Having spent more than a decade in software development, one of the big recurring patterns that keep coming up over and over again is the topic of recruiting.
Every single tech company mentions that recruiting developers is among their main priorities (and challenges).
I’m not an HR expert, neither am I an expert on recruiting. As the founder and CEO of SIB Visions, I’ve hired dozens of people in the last 10 years. And even more importantly: As a low-code provider, I’ve seen companies make the switch to a modern development environment with recruiting in mind.
In this article, I’m going to share how Low Code is changing the recruiting game for enterprises as well as smaller teams.
Your legacy system is harming your recruiting efforts
Running legacy systems is not only a technological threat to your business, but it is also harming your hiring efforts.
With many options for developers and engineers around – from small startups to international enterprises to remote work – finding people for your tech stack will become a real challenge.
Most likely, it is already a challenge.
Running a legacy system might mean that the developer or development team who built the system left the company a while ago. Chances are also high that the system has not been fully documented. Or maybe you are just running an old, complex monolith that you don’t want to touch.
Still, there’s one thing for sure: Hiring and onboarding new developers to the system is an impossibility.
The tech stack matters
In a recent article from the Dropbox engineering team, they openly shared their experience on running a technology stack that is outdated and hard to maintain and how this was causing a lot of overhead of training, hiring and retaining developers.
Or as Dropbox put it:
It became increasingly difficult to hire replacement senior engineers with relevant C++ experience who would be interested in mobile development.
As a result, we ended up with a real lack of critical expertise to maintain the C++ codebase.
Young developers strive for the latest and newest frameworks and are eager to get their hands on. Having a tech stack that is – let’s call it – unusual, will definitely make your hiring efforts more challenging.
Keeping up with the latest and greatest is a challenge in a mature product environment with a standard stack. You sacrifice adoption speed for stability.
The role of Low Code in developer recruiting
While companies struggle to find qualified developers, they tend to look for alternatives to traditional outsourcing or hiring efforts. And Low Code became one of those alternatives.
While Low Code is not a direct initiative that will solve all your hiring problems, I can guarantee that it will – at least – help you become more efficient in your software development teams.
Low Code platforms help companies to make software development faster, more automated and easier to replicate.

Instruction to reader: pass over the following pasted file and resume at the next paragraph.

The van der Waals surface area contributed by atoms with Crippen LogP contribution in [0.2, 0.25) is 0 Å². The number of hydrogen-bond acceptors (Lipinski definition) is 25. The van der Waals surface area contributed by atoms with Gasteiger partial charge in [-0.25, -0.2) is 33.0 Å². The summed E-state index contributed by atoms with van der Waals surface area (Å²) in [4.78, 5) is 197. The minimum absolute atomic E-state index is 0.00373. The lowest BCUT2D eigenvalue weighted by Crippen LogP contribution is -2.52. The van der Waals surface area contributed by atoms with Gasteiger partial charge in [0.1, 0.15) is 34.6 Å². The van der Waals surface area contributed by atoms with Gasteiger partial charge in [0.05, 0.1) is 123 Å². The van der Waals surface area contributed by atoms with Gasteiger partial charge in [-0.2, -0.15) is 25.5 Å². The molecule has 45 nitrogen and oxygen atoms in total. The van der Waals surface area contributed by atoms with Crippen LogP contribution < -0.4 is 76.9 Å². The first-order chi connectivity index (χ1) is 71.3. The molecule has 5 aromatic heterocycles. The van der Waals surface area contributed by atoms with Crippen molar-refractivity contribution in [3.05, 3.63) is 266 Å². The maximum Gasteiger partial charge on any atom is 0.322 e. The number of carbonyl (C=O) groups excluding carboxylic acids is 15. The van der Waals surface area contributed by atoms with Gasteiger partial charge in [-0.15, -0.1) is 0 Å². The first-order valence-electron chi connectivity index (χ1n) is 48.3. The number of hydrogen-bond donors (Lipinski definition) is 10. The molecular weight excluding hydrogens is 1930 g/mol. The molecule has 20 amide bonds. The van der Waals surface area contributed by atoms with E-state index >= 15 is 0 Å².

Faster and automated means less time spent with the actual programming. How does this work you might ask?
Low Code development platforms enable business and development teams to collaborate in a more agile way. So-called citizen developers can already prototype visually, while the development team can go in afterward and do the more sophisticated development work (or it could happen at the same time in real-time).
The Low Code Bandwagon & the future of hiring developers
While we see a big trend in enterprises moving towards Low Code, one of the prejudices among developers is easily explained:
Low Code platforms are taking away our job.
I argue that the opposite is true. Low Code is not taking away anyone’s job. Low Code is helping companies fill open job positions that would have been vacant for years. There are two main reasons, I believe that:
- Low Code platforms help companies move away from their legacy systems towards a modern, scalable environment. Therefore, the pool of possible, talented developer candidates increases.
- Low Code platforms make development teams faster (think of automating standard code) and therefore fills the void of vacant job positions.
According to Gartner, three-quarters of large enterprises will be using at least four low-code development tools for both IT application development and citizen development initiatives by 2024.
That is huge. Think about this for a moment. 75% of all enterprises will run multiple Low Code platforms in order to run and maintain their business applications.
By 2024, low-code application development will be responsible for more than 65% of application development activity.
No matter if those numbers will hold true or not, we’ve seen a clear trend of organizations – no matter how small or big – moving towards a modern tech environment and transforming their business, with the help of Low Code.
PS: Want to learn more about Low Code? Send me a quick message and I’ll schedule a call with you.